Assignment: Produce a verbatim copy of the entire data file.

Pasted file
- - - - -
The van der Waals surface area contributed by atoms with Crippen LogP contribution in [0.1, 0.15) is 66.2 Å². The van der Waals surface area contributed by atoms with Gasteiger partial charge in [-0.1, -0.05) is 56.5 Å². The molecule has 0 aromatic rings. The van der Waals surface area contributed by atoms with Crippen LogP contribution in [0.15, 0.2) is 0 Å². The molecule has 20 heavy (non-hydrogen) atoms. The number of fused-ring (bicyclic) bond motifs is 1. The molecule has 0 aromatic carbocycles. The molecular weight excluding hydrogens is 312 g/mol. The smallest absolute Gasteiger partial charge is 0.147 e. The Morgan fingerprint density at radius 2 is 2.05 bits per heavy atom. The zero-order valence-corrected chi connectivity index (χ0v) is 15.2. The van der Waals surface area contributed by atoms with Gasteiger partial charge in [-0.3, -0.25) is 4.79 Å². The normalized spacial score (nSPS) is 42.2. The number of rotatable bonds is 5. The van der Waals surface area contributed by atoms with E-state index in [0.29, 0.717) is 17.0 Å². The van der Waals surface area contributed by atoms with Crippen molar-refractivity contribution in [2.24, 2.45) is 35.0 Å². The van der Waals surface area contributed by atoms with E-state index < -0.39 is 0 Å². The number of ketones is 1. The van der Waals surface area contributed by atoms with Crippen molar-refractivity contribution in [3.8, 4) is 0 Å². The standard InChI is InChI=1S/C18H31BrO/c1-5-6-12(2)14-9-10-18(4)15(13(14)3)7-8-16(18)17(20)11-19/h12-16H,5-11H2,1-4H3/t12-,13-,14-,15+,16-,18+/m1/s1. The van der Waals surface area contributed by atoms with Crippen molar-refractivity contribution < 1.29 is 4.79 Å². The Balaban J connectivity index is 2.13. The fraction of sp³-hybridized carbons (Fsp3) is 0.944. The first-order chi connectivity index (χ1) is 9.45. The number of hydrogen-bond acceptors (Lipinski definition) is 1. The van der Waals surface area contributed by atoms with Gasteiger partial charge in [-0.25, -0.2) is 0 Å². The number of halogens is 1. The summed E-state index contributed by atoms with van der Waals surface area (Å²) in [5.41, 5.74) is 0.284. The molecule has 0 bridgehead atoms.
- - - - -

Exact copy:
The van der Waals surface area contributed by atoms with Crippen LogP contribution in [0.1, 0.15) is 66.2 Å². The van der Waals surface area contributed by atoms with Gasteiger partial charge in [-0.1, -0.05) is 56.5 Å². The molecule has 0 aromatic rings. The van der Waals surface area contributed by atoms with Crippen LogP contribution in [0.15, 0.2) is 0 Å². The molecule has 20 heavy (non-hydrogen) atoms. The number of fused-ring (bicyclic) bond motifs is 1. The molecule has 0 aromatic carbocycles. The molecular weight excluding hydrogens is 312 g/mol. The smallest absolute Gasteiger partial charge is 0.147 e. The Morgan fingerprint density at radius 2 is 2.05 bits per heavy atom. The zero-order valence-corrected chi connectivity index (χ0v) is 15.2. The van der Waals surface area contributed by atoms with Gasteiger partial charge in [-0.3, -0.25) is 4.79 Å². The normalized spacial score (nSPS) is 42.2. The number of rotatable bonds is 5. The van der Waals surface area contributed by atoms with E-state index in [0.29, 0.717) is 17.0 Å². The van der Waals surface area contributed by atoms with Crippen molar-refractivity contribution in [2.24, 2.45) is 35.0 Å². The van der Waals surface area contributed by atoms with E-state index < -0.39 is 0 Å². The number of ketones is 1. The van der Waals surface area contributed by atoms with Crippen molar-refractivity contribution in [3.8, 4) is 0 Å². The standard InChI is InChI=1S/C18H31BrO/c1-5-6-12(2)14-9-10-18(4)15(13(14)3)7-8-16(18)17(20)11-19/h12-16H,5-11H2,1-4H3/t12-,13-,14-,15+,16-,18+/m1/s1. The van der Waals surface area contributed by atoms with Crippen molar-refractivity contribution < 1.29 is 4.79 Å². The Balaban J connectivity index is 2.13. The fraction of sp³-hybridized carbons (Fsp3) is 0.944. The first-order chi connectivity index (χ1) is 9.45. The number of hydrogen-bond acceptors (Lipinski definition) is 1. The van der Waals surface area contributed by atoms with Gasteiger partial charge in [-0.25, -0.2) is 0 Å². The number of halogens is 1. The summed E-state index contributed by atoms with van der Waals surface area (Å²) in [5.41, 5.74) is 0.284. The molecule has 0 bridgehead atoms.